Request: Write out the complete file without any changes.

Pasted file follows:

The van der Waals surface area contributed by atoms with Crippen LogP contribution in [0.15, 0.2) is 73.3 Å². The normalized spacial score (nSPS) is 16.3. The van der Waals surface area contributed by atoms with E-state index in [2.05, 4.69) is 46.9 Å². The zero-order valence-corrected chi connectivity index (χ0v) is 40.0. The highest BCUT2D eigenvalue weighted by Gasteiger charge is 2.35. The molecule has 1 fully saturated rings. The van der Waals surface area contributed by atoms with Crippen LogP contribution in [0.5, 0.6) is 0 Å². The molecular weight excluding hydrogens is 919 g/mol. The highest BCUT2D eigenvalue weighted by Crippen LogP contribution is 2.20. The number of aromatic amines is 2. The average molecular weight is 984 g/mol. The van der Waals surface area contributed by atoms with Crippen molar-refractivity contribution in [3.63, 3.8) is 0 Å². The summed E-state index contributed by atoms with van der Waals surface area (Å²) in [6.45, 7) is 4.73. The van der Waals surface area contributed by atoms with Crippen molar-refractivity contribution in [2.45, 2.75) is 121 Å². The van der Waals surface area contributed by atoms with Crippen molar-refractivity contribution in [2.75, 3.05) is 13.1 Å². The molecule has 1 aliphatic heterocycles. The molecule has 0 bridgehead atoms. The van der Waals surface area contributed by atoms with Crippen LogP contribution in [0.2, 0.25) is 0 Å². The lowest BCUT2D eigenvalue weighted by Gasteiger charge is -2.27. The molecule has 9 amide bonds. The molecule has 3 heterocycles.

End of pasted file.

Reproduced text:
The van der Waals surface area contributed by atoms with Crippen LogP contribution in [0.15, 0.2) is 73.3 Å². The normalized spacial score (nSPS) is 16.3. The van der Waals surface area contributed by atoms with E-state index in [2.05, 4.69) is 46.9 Å². The zero-order valence-corrected chi connectivity index (χ0v) is 40.0. The highest BCUT2D eigenvalue weighted by Gasteiger charge is 2.35. The molecule has 1 fully saturated rings. The van der Waals surface area contributed by atoms with Crippen LogP contribution in [0.5, 0.6) is 0 Å². The molecular weight excluding hydrogens is 919 g/mol. The highest BCUT2D eigenvalue weighted by Crippen LogP contribution is 2.20. The number of aromatic amines is 2. The average molecular weight is 984 g/mol. The van der Waals surface area contributed by atoms with Crippen molar-refractivity contribution in [3.63, 3.8) is 0 Å². The summed E-state index contributed by atoms with van der Waals surface area (Å²) in [6.45, 7) is 4.73. The van der Waals surface area contributed by atoms with Crippen molar-refractivity contribution in [2.45, 2.75) is 121 Å². The van der Waals surface area contributed by atoms with Crippen molar-refractivity contribution in [2.75, 3.05) is 13.1 Å². The molecule has 1 aliphatic heterocycles. The molecule has 0 bridgehead atoms. The van der Waals surface area contributed by atoms with Crippen LogP contribution in [0.2, 0.25) is 0 Å². The lowest BCUT2D eigenvalue weighted by Gasteiger charge is -2.27. The molecule has 9 amide bonds. The molecule has 3 heterocycles.